The board of trustees is the governing body that represents the interest of the patrons of a church. Members of most trustee boards are elected by vote of the congregation. The board assumes responsibilities as a whole as well as assigns specific duties to individual members.
Trustee boards are typically in charge of budgetary matters within a church. The board defines a budget and appropriations at the beginning of each year and develops a uniform system to accept offerings and donations, pay bills and make purchases. All revenues and expenditures are documented by the board and evaluated periodically during trustee meetings.
Development of new ministries and outreach programs usually falls to the pastor or other church clergy, although the board of trustees plays an important role in supporting these efforts. For example, if a congregation member is interested in starting a Bible study program, he must first ask the pastor and later, if the program requires financial backing, it may be discussed before the board. To foster a cohesive environment, the board must understand the philosophy and missionary goals of the church.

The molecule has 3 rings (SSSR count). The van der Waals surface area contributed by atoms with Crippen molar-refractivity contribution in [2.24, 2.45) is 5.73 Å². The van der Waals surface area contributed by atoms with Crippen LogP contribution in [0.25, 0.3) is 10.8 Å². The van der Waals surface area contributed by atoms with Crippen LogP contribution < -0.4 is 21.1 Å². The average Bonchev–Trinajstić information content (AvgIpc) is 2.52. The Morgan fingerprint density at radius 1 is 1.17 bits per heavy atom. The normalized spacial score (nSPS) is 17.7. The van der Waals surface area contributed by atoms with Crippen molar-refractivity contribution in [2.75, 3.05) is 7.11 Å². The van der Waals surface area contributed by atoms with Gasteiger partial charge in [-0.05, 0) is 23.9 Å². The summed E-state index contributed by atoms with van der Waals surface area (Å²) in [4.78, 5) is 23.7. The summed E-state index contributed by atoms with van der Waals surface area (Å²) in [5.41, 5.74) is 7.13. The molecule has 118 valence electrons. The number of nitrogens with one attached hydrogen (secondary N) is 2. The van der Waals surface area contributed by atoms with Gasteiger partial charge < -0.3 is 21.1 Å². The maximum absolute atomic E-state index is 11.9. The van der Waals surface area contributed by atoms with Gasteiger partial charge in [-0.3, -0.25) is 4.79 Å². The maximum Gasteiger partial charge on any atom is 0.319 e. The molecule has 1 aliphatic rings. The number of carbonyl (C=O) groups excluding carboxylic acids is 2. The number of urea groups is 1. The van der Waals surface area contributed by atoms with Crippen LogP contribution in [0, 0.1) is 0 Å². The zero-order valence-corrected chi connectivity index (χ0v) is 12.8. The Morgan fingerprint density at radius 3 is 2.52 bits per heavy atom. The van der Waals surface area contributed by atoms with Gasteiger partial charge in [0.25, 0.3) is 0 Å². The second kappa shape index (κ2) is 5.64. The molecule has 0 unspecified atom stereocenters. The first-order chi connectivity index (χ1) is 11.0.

Another role of the trustee board is to maintain the building and property owned by the church. In many cases, trustee boards make policy decisions regarding whether or not outside organizations may rent and use space within the church. The trustee board may also be tasked with assessing property insurance liability risks and ensuring that the church is in compliance with neighborhood and zoning regulations.
Most church trustee boards appoint officers from within. The highest officer is the president or chairperson, who prepares the agenda and presides over each meeting. In some churches, the president is given the legal authority to enter into contracts on the institution's behalf. The vice president assumes the president's duties in his absence. The secretary provides clerical support and keeps track of meeting minutes, and the treasurer prepares budgetary reports and ensures financial accuracy.